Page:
Well, isn't this an appropriate time of year to write this one?
In a change of pace for Thompson, we open in Philadelphia with Peter from The Gnome King of Oz. He and his grandfather put the gold Peter got in that story to use, putting one bag in the bank for Peter's college fund, and the other bag they basically blew. (All on fun stuff, but still...) Peter kept the sacks, though, and he finds a small leftover gold piece. He toys with it and wishes he was back in Oz and then he finds himself just outside Jack Pumpkinhead's home.
Jack greets him and theorizes that the coin was a "piece of change." They decide to head to the Emerald City, but Jack takes the wrong road.
Thompson really gets on a roll with new places to explore here: they visit Chimneyville, home of the Chimney-villains, who are living beings of smoke; a Goody Shop that sells only Good things, but not exactly what they want; and they even come across a live Christmas Tree that is ready to snatch what it can for ornaments. However, when they refuse to give things to it, it throws ornaments, including a silver bell inscribed "The Red Djinn's dinner bell," which when rung summons a black servant boy who gives Peter a dinner.
Then we head over to Scare City, where King Harum Scarum finds Jack and Peter un-scare-able. Using the dinner bell, Peter defends himself by throwing dishes at Harum. Finally, their luck runs out, and Harum is about to attack, when the pirate sack Peter's been carrying from home sucks up Harum, and all the other Scares in the city, except a griffin called Snif, who has lost his growl—his "gr—rr"—and now calls himself an Iffin and often speaks in rhyme. He offers to fly them to the Emerald City.
The trio takes a break in the Land of Barons, where they meet Baron Belfaygor, who has a constantly growing beard that has led him to a life of seclusion, while the cruel Baron Mogodore has kidnapped his love Shirley Sunshine to force her to marry him. The quartet decides to rescue her, but before they can get to Mogodore's castle, Snif eats some shrinking violets and shrinks. But, a clever plan from Snif helps them reach the castle.
For a bit, we follow Mogodore and Shirley Sunshine, who doesn't think much of the cruel Baron. She unwittingly convinces him to conquer Ozma and the Emerald City. We also learn of the Forbidden Flagon. If it is opened, a dreadful disaster will befall Mogodore's city of Baffleburg. Mogodore is curious as to what exactly would happen.
Peter and his friends arrive and pretending to be powerful magicians, make their way to Mogodore, who sees through their bluff and has them thrown into a dungeon, the sack falling to the ground.
Peter and Snif escape when the effect of the shrinking violets wears off, making Snif burst through the bars of the cell. They quickly free the others, find the sack, and, having heard about the Forbidden Flagon, take that as well.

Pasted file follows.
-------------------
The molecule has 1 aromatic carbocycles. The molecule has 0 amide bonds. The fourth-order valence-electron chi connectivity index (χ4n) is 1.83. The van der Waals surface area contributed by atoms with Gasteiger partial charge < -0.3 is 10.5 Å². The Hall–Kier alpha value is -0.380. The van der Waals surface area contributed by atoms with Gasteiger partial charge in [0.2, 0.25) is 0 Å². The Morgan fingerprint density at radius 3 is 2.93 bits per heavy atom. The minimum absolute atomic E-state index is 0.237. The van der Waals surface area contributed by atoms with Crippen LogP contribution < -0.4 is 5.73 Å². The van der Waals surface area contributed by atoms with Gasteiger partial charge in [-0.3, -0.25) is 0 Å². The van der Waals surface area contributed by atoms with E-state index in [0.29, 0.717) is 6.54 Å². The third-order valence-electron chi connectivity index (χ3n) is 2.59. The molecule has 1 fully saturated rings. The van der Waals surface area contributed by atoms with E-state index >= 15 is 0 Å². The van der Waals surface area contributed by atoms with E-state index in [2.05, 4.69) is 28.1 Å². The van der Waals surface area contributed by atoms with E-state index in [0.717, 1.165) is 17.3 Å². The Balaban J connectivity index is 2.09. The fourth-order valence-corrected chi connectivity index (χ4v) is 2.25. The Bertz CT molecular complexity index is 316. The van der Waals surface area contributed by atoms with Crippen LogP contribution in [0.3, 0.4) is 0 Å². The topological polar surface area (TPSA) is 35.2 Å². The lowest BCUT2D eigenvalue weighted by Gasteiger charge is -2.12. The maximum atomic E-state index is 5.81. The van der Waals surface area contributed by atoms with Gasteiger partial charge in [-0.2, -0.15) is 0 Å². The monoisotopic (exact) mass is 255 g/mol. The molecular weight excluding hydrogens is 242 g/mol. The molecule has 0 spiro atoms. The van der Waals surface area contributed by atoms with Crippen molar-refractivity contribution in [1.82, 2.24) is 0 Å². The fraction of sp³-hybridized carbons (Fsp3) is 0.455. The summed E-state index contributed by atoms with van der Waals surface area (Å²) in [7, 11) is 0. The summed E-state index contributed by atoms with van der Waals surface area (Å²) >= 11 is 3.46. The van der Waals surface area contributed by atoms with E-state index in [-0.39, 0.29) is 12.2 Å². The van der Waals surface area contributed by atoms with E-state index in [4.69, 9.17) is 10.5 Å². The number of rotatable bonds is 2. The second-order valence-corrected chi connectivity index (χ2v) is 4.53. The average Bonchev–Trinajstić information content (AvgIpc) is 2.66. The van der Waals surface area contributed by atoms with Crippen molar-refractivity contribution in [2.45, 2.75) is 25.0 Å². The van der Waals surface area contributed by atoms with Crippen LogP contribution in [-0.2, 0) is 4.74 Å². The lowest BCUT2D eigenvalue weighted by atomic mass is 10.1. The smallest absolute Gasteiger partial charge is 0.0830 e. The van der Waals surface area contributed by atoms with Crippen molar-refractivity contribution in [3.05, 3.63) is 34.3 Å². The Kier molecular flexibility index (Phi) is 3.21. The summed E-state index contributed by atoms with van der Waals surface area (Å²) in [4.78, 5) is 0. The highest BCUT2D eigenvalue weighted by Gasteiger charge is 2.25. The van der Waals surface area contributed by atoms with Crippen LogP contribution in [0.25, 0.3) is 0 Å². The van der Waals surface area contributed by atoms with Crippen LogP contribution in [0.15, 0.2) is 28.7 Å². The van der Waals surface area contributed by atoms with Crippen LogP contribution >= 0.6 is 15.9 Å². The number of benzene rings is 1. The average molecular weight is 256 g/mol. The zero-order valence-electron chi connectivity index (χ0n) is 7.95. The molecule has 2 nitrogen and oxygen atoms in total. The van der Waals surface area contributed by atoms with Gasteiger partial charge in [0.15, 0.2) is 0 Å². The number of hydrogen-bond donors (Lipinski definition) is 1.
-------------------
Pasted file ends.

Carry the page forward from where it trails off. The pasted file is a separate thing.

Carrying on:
After a misadventure in Swing City, a city of acrobats, they find Mogodore on the march to the Emerald City. They attempt to swoop down and have him swallowed by the sack, only to have Snif, Peter, and Belfayor swallowed instead, leaving Jack with a broken leg, the Flagon, the sack, and the dinner bell. Having an idea, Jack rings the bell and grabs the black boy who appears, disappearing with him into the castle of the Red Jinn. (The spelling mysteriously changes in the book.)
Jack finds himself in the palace of the Red Jinn, a portly fellow who wears a red glass jar. He gives Jack some advice before Jack mysteriously vanishes.
It so happens that Mogodore arrives in the Emerald City as Ozma and her court is playing Blind Man's Bluff. Mogodore sees that Ozma is prettier than Shirley Sunshine and decides to marry Ozma instead. As a banquet for Mogodore ensues, Mogodore uses the Magic Belt to bring the Flagon. Jack appears, removes his head, and hurls the Flagon at Mogodore.
Mogodore and the people of Baffleburg are restore to their original forms: tiny people only a few inches high. Mogodore's ancestors had done a sorcerer a favor, and he returned it by making them normal sized people, the enchantment maintained as long as the Flagon was intact. Ozma returns the Baffleburgians to the now reduced city of Baffleburg.
The people captured by the sack are restored simply by holding it upside down and shaking it, so even the people of Scare City are restored and head home. Peter, Snif, and Belfayor emerge. Snif has found his growl again, so he is a Griffin again. Belfayor's beard is permanently gone, and he marries Shirley Sunshine. Peter goes home.
Altogether, I was impressed by Thompson's story. I thought her characterization for Jack was a little off, but she explained it was because of Jack's changing heads also making variations in his character. Unlike some of her other books, a linear plot was maintained, stepping away only to introduce situations when they were coming into the story.
Even better, at the end, no one is left unjustly punished or enchanted or transformed in a disturbing way.
So, Jack Pumpkinhead of Oz, well done, Thompson!
But who was that Red Jinn guy? Will we ever find out exactly where Jack went off to? Or is this going to be left unanswered?